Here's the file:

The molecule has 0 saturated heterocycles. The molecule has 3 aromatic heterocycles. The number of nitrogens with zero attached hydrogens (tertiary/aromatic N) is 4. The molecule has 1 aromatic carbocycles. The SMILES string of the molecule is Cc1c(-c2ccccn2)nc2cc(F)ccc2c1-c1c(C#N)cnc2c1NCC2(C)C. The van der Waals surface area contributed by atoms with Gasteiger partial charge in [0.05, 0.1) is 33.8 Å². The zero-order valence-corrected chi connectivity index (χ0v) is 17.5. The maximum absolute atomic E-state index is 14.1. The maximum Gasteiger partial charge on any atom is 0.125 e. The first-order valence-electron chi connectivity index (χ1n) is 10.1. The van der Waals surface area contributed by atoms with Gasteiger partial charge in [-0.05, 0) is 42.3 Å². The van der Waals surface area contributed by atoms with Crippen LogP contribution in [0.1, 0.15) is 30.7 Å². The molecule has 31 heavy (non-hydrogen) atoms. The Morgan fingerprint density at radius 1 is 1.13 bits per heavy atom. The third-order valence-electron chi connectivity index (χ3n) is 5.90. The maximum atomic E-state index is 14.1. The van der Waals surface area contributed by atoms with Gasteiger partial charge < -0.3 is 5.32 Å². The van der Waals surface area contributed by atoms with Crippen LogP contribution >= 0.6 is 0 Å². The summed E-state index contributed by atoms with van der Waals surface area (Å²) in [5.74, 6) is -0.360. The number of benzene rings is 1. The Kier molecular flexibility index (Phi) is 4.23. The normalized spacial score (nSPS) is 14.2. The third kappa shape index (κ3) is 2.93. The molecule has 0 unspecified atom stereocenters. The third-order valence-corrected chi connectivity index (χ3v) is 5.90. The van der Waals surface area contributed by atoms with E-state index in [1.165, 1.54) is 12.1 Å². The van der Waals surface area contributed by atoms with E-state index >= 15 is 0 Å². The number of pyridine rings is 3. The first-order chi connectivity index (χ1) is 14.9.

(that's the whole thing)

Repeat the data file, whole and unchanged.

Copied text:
The molecule has 0 saturated heterocycles. The molecule has 3 aromatic heterocycles. The number of nitrogens with zero attached hydrogens (tertiary/aromatic N) is 4. The molecule has 1 aromatic carbocycles. The SMILES string of the molecule is Cc1c(-c2ccccn2)nc2cc(F)ccc2c1-c1c(C#N)cnc2c1NCC2(C)C. The van der Waals surface area contributed by atoms with Gasteiger partial charge in [0.05, 0.1) is 33.8 Å². The zero-order valence-corrected chi connectivity index (χ0v) is 17.5. The maximum absolute atomic E-state index is 14.1. The maximum Gasteiger partial charge on any atom is 0.125 e. The first-order valence-electron chi connectivity index (χ1n) is 10.1. The van der Waals surface area contributed by atoms with Gasteiger partial charge in [-0.05, 0) is 42.3 Å². The van der Waals surface area contributed by atoms with Crippen LogP contribution in [0.1, 0.15) is 30.7 Å². The molecule has 31 heavy (non-hydrogen) atoms. The Morgan fingerprint density at radius 1 is 1.13 bits per heavy atom. The third-order valence-electron chi connectivity index (χ3n) is 5.90. The maximum atomic E-state index is 14.1. The van der Waals surface area contributed by atoms with Gasteiger partial charge < -0.3 is 5.32 Å². The van der Waals surface area contributed by atoms with Crippen LogP contribution >= 0.6 is 0 Å². The summed E-state index contributed by atoms with van der Waals surface area (Å²) in [5.74, 6) is -0.360. The number of benzene rings is 1. The Kier molecular flexibility index (Phi) is 4.23. The normalized spacial score (nSPS) is 14.2. The third kappa shape index (κ3) is 2.93. The molecule has 0 unspecified atom stereocenters. The third-order valence-corrected chi connectivity index (χ3v) is 5.90. The van der Waals surface area contributed by atoms with E-state index in [1.165, 1.54) is 12.1 Å². The van der Waals surface area contributed by atoms with E-state index >= 15 is 0 Å². The number of pyridine rings is 3. The first-order chi connectivity index (χ1) is 14.9.